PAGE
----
We who are blessed to live in a water wealthy country have a special responsibility to find solutions to this global crisis and as well, to be good stewards of our own precious water resources by protecting our watersheds, wetlands and aquifers and ensuring safe, clean drinking water as a public trust and a human right. There is much work to do.
Do not listen to those who say there is nothing you can do to the very large and very real social and environmental problems that beset our world. I am not now talking about a false sense of optimism based on ignoring the several very real crises we face.
But there is so much room for hope and such a need to bring joy and excitement to our commitment to a different future. I swear to you that it is true — the life of an activist is a good life, because you get up in the morning caring about more than just yourself or how to make more money. A life of activism gives hope (a moral imperative in this work), energy and direction. You meet the best people. You help transform systems and ideas and you commit to leaving the earth in at least as whole a state as you inherited it because every generation has the right to breathe clean air and drink sweet clean water.
And you may very well find yourself inside an important fight for all humanity. Recently, I was part of a delegation to the United Nations, where we presented a new idea to the Secretary General, Ban Ki Moon, and the General Assembly.
Because our civil society movements believe that there are no human rights if there are no protections for the earth, air, water, forests, wetlands and other species, we presented the Universal Declaration of the Rights of Mother Earth which we hope will become, with time, the companion to the 1948 Universal Declaration of Human Rights.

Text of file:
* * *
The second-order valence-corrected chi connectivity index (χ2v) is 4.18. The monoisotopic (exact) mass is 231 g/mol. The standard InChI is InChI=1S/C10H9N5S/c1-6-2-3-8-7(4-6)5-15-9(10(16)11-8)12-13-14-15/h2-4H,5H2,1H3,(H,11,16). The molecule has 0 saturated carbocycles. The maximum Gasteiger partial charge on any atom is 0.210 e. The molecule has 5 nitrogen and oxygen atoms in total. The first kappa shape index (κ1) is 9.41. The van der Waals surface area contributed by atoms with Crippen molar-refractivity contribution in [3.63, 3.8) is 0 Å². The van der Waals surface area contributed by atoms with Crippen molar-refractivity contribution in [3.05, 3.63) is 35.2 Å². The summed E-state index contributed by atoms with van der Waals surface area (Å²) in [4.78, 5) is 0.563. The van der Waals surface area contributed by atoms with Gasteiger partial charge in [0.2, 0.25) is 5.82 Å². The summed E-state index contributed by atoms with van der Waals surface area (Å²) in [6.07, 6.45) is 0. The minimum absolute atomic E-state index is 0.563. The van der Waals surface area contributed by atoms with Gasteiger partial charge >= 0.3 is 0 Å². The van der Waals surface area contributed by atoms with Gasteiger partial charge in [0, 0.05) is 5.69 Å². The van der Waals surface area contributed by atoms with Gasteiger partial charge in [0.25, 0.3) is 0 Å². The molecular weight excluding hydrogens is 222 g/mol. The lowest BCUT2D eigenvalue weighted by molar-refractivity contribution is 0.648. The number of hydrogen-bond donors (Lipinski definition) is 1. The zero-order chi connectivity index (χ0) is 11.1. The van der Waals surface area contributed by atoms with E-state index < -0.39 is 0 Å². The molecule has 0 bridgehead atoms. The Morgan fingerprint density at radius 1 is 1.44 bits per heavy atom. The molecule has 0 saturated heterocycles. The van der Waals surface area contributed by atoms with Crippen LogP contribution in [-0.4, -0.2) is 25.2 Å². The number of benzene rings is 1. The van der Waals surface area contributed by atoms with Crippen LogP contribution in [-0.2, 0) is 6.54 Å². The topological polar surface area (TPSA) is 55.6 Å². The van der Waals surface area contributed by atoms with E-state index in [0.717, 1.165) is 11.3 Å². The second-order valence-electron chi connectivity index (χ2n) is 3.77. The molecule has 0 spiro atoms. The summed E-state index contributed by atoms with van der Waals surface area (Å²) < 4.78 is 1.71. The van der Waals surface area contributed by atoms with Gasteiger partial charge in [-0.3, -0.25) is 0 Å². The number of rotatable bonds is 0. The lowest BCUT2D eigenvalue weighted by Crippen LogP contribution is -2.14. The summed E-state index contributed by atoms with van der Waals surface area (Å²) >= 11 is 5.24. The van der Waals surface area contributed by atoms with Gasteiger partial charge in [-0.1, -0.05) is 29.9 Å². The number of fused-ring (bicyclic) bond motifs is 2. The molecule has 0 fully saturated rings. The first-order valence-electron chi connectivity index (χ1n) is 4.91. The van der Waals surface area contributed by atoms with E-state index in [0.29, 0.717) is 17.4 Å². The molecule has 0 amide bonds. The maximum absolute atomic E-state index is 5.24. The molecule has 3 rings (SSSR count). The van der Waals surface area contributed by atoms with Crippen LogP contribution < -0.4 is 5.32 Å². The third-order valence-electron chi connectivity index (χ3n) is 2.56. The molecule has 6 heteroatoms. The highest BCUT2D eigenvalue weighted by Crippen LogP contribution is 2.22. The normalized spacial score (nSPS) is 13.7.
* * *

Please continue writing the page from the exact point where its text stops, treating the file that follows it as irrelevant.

This concept was met with great enthusiasm from the Secretary General and many country delegates and I believe with my heart that it is only a matter of time before it becomes a cornerstone of public policy both at the United Nations and in every country and community in the world.
As Cormac Cullinan, a leading advocate for the rights of nature, explains: The day will come when the failure of our laws to recognize the right of a river to flow, to prohibit acts that destabilize the Earth’s climate, or to impose a duty to respect the intrinsic value and right to exist of all life will be as reprehensible as allowing people to be bought and sold. We will only flourish by changing these systems and claiming our identify, as well as assuming our responsibilities, as members of the Earth community.
I want to close with the words of the late, great American scientist and environmentalist, Carl Sagan, who said: Anything else you are interested in is not going to happen if you cannot breathe the air and drink the water. Don’t sit this one out! Do something! You are by accident of fate alive at an absolutely critical moment in the history of our planet.
Thank you York University, for this great honour.